For Goldenites who park downtown regularly, seeing that challenge play out like a board game was probably a bit surreal.
At the Jan. 31 “Howdy Downtown” community meeting, city staff members, residents and downtown employees examined the current parking predicament and possible management strategies with a unique exercise that was like a board game. The meeting and the exercise were part of the city’s ongoing downtown parking study, which is scheduled to wrap up this summer.
In the game, participants were given downtown destinations and had to determine where would be the best places to park as close to their destinations as possible, while also considering parking availability, time limits and paid parking requirements. Parking availability was based on data from a 2022 summer weekend around lunchtime.
Along with destinations and objectives, participants also received parking strategy cards to help increase parking availability in certain areas. Whether it was a circulator shuttle, enhanced parking enforcement or incentivizing alternate transportation, participants saw how some strategies benefitted everyone, while others didn’t.
The game didn’t have winners or losers per se, but was more a way to encourage discussion and help see the city’s current challenges and possible solutions, principal planner Matt Wempe explained.
“We want people to understand the challenges that come with managing parking, which is a limited resource in our downtown environment,” he said.
The game of life
In discussing real-life solutions, participants seemed to prefer some strategies over others. The circulator system, incentivizing alternate transportation and electronic signage were the most popular.
The free Clear Creek lot with the free circulator shuttle was well-received both as an option in the game and in real life, and several residents said they wanted more options for walking or biking into downtown.
Staff members confirmed the city and Colorado School of Mines are launching a pilot shuttle program this spring, which would help everyone get to their destinations while minimizing walking. Details are still being finalized, but associate planner Lauren McKinney said there will likely be stops at the Golden Community Center and the free Clear Creek parking lot.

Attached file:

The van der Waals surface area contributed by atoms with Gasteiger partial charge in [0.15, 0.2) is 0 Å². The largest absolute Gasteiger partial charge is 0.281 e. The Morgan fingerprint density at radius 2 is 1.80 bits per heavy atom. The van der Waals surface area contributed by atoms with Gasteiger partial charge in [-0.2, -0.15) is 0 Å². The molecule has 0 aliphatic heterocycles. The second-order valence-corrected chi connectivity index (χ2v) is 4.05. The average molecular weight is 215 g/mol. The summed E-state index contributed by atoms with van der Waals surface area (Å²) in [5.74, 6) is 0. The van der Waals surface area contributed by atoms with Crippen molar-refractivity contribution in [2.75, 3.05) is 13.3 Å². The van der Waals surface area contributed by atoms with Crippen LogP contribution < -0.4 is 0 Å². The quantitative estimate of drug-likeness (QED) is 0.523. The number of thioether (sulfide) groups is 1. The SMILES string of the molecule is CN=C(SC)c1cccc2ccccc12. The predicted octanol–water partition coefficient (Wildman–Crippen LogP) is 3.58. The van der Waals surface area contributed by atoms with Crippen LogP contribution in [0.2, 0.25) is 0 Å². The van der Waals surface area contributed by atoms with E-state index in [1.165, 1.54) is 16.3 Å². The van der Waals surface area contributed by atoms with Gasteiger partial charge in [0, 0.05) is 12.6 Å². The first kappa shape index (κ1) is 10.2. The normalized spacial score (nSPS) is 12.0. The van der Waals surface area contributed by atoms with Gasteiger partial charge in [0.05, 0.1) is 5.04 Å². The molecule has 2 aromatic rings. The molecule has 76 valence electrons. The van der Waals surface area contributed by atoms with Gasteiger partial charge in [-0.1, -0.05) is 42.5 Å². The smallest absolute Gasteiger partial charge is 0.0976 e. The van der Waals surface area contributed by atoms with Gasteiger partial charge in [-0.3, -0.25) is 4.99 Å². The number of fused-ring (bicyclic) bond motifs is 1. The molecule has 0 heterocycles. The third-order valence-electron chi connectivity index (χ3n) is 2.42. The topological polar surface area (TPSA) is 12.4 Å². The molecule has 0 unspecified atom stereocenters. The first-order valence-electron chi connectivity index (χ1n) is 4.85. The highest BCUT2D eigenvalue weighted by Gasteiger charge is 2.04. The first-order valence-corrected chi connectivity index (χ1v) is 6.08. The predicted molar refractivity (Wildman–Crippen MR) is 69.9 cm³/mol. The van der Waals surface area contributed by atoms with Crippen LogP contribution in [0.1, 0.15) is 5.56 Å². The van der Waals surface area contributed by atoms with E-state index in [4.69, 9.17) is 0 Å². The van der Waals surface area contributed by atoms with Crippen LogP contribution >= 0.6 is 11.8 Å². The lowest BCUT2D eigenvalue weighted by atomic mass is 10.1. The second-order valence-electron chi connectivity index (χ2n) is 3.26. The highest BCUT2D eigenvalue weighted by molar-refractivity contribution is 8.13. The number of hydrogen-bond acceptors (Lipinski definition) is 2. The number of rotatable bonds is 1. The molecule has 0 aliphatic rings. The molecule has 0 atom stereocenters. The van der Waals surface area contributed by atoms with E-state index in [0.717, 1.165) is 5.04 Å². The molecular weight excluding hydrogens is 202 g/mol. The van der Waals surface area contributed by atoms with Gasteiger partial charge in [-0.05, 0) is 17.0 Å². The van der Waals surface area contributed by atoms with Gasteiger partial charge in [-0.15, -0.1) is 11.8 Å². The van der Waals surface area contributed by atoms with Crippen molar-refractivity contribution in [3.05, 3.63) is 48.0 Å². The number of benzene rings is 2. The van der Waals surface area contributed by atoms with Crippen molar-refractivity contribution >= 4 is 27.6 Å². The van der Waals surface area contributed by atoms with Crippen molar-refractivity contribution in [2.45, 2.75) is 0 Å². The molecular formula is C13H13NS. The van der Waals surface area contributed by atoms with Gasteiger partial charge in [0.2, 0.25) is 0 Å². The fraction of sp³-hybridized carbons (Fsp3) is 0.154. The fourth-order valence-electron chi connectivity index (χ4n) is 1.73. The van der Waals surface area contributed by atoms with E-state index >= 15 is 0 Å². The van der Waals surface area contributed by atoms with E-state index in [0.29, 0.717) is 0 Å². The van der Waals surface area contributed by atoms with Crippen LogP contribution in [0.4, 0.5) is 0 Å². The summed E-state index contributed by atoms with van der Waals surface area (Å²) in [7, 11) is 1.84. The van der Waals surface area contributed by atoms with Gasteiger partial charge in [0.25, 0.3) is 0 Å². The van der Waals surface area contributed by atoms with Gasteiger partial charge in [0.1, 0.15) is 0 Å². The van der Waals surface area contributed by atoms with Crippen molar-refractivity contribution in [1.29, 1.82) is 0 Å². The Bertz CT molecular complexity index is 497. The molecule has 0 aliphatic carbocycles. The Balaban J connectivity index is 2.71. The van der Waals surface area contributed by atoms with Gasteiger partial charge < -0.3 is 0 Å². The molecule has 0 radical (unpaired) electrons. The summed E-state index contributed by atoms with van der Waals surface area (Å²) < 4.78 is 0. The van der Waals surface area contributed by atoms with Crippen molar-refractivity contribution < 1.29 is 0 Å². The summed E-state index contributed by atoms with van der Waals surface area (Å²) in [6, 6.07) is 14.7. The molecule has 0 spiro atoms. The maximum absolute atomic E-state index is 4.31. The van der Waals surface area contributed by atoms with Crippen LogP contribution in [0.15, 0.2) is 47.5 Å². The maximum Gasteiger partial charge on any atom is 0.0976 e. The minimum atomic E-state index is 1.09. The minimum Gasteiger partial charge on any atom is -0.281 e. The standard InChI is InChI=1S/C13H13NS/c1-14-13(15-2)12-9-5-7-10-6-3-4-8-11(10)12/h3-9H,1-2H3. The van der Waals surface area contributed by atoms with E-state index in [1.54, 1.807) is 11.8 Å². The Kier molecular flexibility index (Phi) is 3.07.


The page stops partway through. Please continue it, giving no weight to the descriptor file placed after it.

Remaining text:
Additionally, the city plans to resume its bike library in the coming months and has discussed an e-bike rebate program as well, McKinney added.
Wempe mentioned that signage would also help people find open parking spots or parking areas. He said the parking garages aren’t as well-utilized as they could be, because some people find their regulations and kiosks confusing. Thus, the on-street parking and surface lots are overused.
Meeting participants brought up tubers, with both staff and residents discussing how tubers take up a lot of parking, typically don’t like to pay for it, and what parking areas or management options would be best serve them too. The circulator shuttle, Wempe said, would benefit them.
Mobility was also a consideration, with some participants acknowledging that they don’t mind walking farther to their real-life destinations, but realize that’s not an option for everyone.
The rideshare pick-up/drop-off areas, the valet parking in surface lots and increasing the parking supply seemed to be the least popular real-life strategies. Some participants felt the first two would just add to the congestion downtown. The latter, which involved building a new parking lot or parking structure, left people wondering where it would be.
The next steps
Along with the downtown parking study, the “Howdy Downtown” meeting also featured information on the city’s bike and pedestrian master plan and the seasonal outdoor business program.
Both those items are scheduled for discussion at the Feb. 14 City Council meeting.
As for the downtown parking study, it likely won’t be finalized until June, Wempe said. The staff members and city consultants are still in the data-collection phase, but will start looking at management strategies based on stakeholders’ feedback.
Staff will be taking its findings to the Planning Commission and the Mobility & Transportation Advisory Board in the coming months. The final step will be City Council approval, which Wempe estimated would be sometime this summer.
Staff encouraged any residents, downtown employees or other stakeholders to participate in its ongoing parking surveys, especially if they weren’t able to attend the Jan. 31 meeting.
A public survey and a separate survey for downtown employees, along with additional information on the parking study, are available at guidinggolden.com/downtown-parking-study.